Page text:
It’s about time the baseball world realizes that New York Yankees’ young phenom Gary Sanchez deserves the Rookie Of The Year Award more than anyone.
Despite being a full-time major league ballplayer for less than two months, he has already won the AL Rookie of the week twice, Rookie and Player of the month for August, and was named the catcher for MLB Pipeline’s Prospect Team Of The Year.
In fact, “astonishing” is apparently a full-fledged understatement. This kid’s performance stems from an alternate universe.
With 130 at-bats under his belt, he is officially eligible to win the American League Rookie Of The Year award and his case is quite convincing, to say the least.
Through just 41 games this season, the 23-year old catcher owns a slash line of .327/.393/.698 with an on-base plus slugging percentage of 1.091 and 16 home runs.
If we were to see this type of production over a span of 162 games, Sanchez would hit 63 home runs, drive in 118 RBI, and have 53% of his total hits be extra base hits.
According to Baseball Reference’s Play Index, his contemporary home run total is the second most in baseball history within a player’s first 43 career games trailing behind only Wally Berger, who hit 17 within his first 42 games during the 1930 season.
What’s more impressive with Sanchez’s case, however, is that he only started receiving consistent at-bats on Aug. 3 and hit his 16 homers in a mere 40 games.
Plus, Sanchez owns the second-most extra-base hits (27) by a member of the New York Yankees in his first 43 games. The legendary Joe DiMaggio recorded the most (31) in 1936.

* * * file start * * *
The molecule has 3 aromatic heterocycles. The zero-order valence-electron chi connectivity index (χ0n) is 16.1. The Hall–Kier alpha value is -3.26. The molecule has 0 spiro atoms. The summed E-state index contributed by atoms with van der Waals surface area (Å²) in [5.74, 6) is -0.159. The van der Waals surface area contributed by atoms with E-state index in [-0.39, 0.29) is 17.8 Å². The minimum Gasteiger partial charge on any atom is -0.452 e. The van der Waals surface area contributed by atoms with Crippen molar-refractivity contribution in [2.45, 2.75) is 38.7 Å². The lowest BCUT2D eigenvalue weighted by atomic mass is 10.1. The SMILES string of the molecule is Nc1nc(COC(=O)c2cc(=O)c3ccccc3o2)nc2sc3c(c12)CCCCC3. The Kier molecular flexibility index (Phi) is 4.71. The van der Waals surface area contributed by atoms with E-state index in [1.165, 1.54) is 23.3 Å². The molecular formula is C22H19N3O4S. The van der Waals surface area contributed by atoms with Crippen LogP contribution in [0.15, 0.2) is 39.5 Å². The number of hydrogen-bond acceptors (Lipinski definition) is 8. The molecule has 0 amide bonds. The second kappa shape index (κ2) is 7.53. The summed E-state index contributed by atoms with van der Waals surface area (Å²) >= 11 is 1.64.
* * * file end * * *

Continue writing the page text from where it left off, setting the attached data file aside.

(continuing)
Side note: Sanchez reached that total in 27 fewer plate appearances than the Hall Of Fame centerfielder.
He also managed to help New York’s offense increase their runs per game to 4.69 since Aug. 3, compared to the 4.01 runs per game the offense generated preceding to his permanent call-up.
Additionally, Sanchez’s .327 batting average ranks first among AL rookies and eighth in all of baseball among players with at least 70 plate appearances.
His .393 on-base percentage also ranks first among AL rookies, (15 in MLB), while his .698 slugging percentage ranks first in MLB.
Sanchez’s home run total sits second among rookie hitters, which is absurdly unbelievable given the fact that he has 356 plate appearances less than the rookie with the most (Nomar Mazara, 18).
Wait, his ridiculousness isn’t quite done, yet.
The highly touted prospect also leads all AL rookies with a Weighted Runs Created Plus (wRC+) of 186 which tell’s us that Sanchez has the greatest offensive value among players in their first year of the show.
So, yes, he’s only been here for two months but they have been historically dominant months. Just recognize, we haven’t seen a rookie burst onto the scene like this since the 1930’s.
However, his main competition doesn’t make his money with the lumber. 23-year old Michael Fulmer has taken center stage as baseball’s next best starting pitcher and was one of the major frontrunners to take the honor of rookie of the year.
Through his first 14 starts, the right-hander sustained an ERA of 2.13 with an opponent’s slash line of .206/.279/.310, just six home runs allowed in 84.2 innings, and a 9-2 record.